Alice’s earliest memories are filled with all types of music and records. Their mother listened to everything, and their dad was big into punk. This early childhood interest grew with Alice’s first forays into music photography by way of friends. Alice’s friends would produce and create small independent music concerts either in someone’s basement or backyard. Of course, even with these small productions, having images to help promote the show and images of the performances were necessary.
With their first crop sensor camera and kit lens in hand, Alice photographed their earliest shows. The photos weren’t anything great straight out of camera, but with a few tweaks and edits, they still held a certain visual voice that was uniquely Alice’s.
Your style is your style. If you like it, go for it.
By posting these early images online and tagging the bands, Alice was invited along and given more access for future shows, including when the bands began to gain notoriety and play in bigger venues. Forging connections early and building on them takes time.
Live shooting is a very good way of connecting with bands. I found it very easy to connect with bands, but not just with bands but also agencies and management.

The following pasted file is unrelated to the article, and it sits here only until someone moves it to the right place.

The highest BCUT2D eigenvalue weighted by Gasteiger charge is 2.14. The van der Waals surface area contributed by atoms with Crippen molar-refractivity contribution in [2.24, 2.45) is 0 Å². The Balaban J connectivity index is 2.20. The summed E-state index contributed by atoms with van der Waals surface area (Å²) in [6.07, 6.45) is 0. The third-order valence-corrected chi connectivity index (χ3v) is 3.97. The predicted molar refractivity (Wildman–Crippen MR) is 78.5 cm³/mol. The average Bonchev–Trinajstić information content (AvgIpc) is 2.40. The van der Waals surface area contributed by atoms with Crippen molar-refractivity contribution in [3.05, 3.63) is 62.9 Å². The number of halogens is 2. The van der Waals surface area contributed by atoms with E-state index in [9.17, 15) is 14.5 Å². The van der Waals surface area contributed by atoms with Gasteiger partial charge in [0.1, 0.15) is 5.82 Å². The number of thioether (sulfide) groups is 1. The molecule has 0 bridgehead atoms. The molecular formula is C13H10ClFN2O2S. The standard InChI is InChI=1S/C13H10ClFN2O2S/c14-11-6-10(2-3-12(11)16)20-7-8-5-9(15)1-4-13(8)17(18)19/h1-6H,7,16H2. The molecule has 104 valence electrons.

Music imagery holds as much value as the music itself. Album cover art is as integral to the music as the music itself. Photographers and visual artists share a mutual connection to musicians, singers, and bands. It’s all art.
Self-Assigned Projects: 'An Ode to the Inner Child'
As a photographer, you know you can do the work. You know you can create images which are creative and impactful. But without having images to exhibit, clients are often hesitant to give up their time and invest their money into your craft. Working as a photographer means getting used to rejection. Prior to creating this series of images, Alice approached potential clients to photograph creative portrait shoots, the idea being that they were already working shooting live music so this would be another added layer to that narrative. Unfortunately, convincing someone to do something that you yourself haven’t done yet is an impossible task, and Alice received a lot of rejections and non-responses.